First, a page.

Knapp talks baseball
By Michael Butler
When it comes to knowing what Major League Baseball teams are looking for, MLB scouts know. Davis Knapp should know. He is one.
Knapp broke into the bigs in 2020 with the Milwaukee Brewers organization after a college coaching role at Albany State. Today, he is a scout for the Miami Marlins.
"I got lucky," said Knapp. "The Marlins had an opening. We call it the 'Deep South' in scouting. I'm responsible for Alabama, Mississippi, the Florida Panhandle. We claim West Tennessee, but I go all the way over to the timeline."
A typical day includes traveling from park to park and watching lots of baseball with professional prospects - of course.
"There's not a lot of shade at these facilities," he joked. "It's definitely hot."
Knapp graduated at THS in 2011. Four years later, he finished up his baseball playing career at South Alabama with a degree in hand. After the stint in coaching, he got the opportunity to try scouting.
"It may be cliche, but it's true. You know somebody who knows somebody. I was coaching in Georgia and my pitching coach at South Alabama got let go and jumped into a scouting job with the Mariners. He called me and said, 'I think you'd be good a this.' Long story short, I saw the posting with the Brewers. I shot it to him. Within 20 minutes I had the phone number of the guy who ended up being my boss."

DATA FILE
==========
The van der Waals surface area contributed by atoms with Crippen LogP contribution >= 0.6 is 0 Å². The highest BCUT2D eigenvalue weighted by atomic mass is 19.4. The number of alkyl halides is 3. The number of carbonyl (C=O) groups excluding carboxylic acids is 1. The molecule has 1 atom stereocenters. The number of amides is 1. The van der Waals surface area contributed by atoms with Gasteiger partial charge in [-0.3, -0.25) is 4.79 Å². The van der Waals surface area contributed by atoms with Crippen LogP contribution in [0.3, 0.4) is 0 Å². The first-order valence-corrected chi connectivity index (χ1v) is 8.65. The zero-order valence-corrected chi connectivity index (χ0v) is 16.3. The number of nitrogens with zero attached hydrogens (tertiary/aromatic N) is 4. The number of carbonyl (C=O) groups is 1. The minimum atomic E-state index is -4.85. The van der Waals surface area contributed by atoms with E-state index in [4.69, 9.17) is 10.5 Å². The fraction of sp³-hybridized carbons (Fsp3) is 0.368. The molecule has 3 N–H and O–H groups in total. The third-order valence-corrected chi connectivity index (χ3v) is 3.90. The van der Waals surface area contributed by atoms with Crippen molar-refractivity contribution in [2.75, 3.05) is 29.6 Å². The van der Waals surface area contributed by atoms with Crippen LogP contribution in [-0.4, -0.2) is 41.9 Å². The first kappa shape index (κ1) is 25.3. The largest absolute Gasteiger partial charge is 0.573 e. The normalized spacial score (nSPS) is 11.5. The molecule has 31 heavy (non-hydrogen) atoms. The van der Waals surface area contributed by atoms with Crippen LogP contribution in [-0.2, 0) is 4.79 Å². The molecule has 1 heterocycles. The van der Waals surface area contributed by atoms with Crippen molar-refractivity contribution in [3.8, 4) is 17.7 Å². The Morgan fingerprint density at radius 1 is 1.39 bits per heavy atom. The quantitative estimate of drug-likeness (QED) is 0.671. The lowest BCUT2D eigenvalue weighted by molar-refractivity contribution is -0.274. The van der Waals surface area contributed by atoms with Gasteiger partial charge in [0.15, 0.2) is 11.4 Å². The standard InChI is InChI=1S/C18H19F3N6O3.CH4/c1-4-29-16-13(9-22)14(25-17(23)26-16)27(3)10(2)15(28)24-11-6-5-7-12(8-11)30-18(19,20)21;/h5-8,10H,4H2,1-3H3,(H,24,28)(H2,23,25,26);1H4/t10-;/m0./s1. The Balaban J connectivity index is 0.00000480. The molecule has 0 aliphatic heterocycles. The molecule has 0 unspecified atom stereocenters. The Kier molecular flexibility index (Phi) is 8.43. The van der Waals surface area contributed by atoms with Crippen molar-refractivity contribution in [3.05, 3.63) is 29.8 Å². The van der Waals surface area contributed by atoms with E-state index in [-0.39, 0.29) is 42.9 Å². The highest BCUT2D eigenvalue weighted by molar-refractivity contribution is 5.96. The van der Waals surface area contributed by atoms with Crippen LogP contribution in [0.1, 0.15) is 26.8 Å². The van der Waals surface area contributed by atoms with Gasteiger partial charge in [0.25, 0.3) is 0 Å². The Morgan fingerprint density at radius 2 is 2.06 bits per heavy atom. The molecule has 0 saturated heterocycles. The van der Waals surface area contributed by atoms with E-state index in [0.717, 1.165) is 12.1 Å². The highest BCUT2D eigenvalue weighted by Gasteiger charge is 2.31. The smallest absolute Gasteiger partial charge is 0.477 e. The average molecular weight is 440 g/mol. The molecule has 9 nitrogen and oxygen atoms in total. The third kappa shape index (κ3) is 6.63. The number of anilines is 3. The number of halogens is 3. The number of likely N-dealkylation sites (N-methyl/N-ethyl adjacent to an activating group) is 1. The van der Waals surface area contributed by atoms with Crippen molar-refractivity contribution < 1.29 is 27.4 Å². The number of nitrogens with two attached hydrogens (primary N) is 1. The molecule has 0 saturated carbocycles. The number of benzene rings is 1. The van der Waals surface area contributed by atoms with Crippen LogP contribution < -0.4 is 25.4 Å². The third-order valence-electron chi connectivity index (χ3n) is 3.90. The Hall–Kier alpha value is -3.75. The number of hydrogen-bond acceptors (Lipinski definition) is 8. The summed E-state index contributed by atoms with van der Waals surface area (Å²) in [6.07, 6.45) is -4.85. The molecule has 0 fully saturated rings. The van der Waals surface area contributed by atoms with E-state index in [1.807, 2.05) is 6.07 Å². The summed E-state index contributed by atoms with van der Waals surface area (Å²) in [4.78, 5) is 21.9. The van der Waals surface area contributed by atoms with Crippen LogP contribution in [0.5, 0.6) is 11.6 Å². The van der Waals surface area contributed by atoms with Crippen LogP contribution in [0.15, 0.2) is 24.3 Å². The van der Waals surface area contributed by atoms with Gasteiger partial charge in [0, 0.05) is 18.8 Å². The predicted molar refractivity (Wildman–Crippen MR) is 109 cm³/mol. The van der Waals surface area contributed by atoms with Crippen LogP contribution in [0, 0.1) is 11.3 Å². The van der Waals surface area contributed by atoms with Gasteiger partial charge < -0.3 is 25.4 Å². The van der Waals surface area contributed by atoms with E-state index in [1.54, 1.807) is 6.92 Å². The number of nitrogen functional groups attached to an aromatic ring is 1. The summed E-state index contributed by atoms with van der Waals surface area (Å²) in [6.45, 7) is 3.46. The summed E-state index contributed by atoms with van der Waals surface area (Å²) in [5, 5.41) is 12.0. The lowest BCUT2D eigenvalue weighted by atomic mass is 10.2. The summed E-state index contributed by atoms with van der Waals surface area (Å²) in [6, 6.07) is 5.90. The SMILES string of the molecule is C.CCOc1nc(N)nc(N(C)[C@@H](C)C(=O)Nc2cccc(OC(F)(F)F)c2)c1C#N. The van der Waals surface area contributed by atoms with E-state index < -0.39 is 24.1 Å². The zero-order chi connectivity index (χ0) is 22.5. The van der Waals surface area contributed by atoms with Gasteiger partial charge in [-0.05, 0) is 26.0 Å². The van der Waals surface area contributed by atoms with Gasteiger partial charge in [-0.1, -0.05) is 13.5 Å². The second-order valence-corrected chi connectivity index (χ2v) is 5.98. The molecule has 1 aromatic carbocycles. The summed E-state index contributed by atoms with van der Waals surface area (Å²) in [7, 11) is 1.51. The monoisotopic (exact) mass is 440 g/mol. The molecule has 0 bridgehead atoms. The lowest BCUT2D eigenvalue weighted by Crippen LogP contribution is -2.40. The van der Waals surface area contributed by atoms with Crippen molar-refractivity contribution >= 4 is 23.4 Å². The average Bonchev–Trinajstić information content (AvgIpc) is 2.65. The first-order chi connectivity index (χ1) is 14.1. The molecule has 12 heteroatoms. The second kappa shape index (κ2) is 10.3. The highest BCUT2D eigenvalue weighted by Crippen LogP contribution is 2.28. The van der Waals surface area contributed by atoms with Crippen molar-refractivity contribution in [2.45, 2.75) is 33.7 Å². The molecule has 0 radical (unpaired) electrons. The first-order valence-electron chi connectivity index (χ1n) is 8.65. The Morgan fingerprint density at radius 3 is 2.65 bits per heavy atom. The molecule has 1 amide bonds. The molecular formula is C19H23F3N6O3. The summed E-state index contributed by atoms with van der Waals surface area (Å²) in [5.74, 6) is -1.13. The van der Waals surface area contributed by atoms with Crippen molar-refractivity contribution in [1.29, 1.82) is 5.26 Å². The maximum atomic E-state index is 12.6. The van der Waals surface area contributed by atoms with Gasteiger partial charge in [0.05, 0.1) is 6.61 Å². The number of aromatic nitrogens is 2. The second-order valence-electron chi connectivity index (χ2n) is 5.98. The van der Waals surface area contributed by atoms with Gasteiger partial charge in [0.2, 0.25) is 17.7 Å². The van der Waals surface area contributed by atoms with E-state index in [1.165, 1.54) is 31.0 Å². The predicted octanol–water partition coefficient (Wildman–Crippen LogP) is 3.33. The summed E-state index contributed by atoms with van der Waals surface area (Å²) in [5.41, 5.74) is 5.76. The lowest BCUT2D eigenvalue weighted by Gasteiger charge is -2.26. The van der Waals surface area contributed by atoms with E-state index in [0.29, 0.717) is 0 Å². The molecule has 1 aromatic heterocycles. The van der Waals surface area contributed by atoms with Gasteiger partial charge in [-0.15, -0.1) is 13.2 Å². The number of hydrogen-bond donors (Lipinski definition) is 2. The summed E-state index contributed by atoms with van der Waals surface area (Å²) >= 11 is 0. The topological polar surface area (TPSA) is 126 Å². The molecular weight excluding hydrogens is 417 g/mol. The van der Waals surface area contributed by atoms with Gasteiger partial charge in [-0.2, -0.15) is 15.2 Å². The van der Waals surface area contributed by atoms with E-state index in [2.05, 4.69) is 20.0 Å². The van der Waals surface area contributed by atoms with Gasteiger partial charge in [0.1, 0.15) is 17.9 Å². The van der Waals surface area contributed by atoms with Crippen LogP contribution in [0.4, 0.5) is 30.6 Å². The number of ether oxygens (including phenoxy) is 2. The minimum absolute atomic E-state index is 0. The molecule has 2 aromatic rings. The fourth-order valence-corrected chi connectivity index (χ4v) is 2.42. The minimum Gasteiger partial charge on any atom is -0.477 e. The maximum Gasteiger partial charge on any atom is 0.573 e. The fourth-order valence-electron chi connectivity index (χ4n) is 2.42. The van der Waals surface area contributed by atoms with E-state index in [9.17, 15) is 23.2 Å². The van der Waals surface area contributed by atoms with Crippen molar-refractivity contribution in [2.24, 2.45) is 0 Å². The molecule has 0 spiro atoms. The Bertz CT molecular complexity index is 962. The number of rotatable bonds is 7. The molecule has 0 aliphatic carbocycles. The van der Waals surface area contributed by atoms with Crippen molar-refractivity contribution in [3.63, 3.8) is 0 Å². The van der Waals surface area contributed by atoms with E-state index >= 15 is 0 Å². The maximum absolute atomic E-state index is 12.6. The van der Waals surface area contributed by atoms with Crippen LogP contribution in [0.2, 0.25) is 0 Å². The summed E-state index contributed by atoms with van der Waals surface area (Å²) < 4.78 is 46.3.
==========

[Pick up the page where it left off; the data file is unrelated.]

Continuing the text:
There is a lot to evaluate - not just the baseball, Knapp noted.
"I've got to get to know these guys not only as players but who they are off the field, get in homes and meet with families. That side has been really refreshing to me."
Just like at the plate, there are hits and misses.
"Your assessment on whether you're right or wrong may not come for eight, ten or twelve years. You say a guy's an everyday big leaguer out of high school. If he makes it at 28 and plays three years as an everyday guy, you were right. But it took you ten years to get that answer."
Knapp talked about when Major League teams start focusing on players.
"Professional scouts are not scouting 12-year-old travel ball tournaments or 14-year-old travel ball tournaments. Nor are we really scouting 15-year-old travel ball tournaments. The majority of scouting goes on the summer before your draft year. That'd be the summer for a rising senior for next year. The college recruiting starts sooner."
Thanks to social media and other technologies, getting the scoop on the next batch of great players has become more accessible.
"In today's world, if you're good enough we'll know about you," Knapp concluded.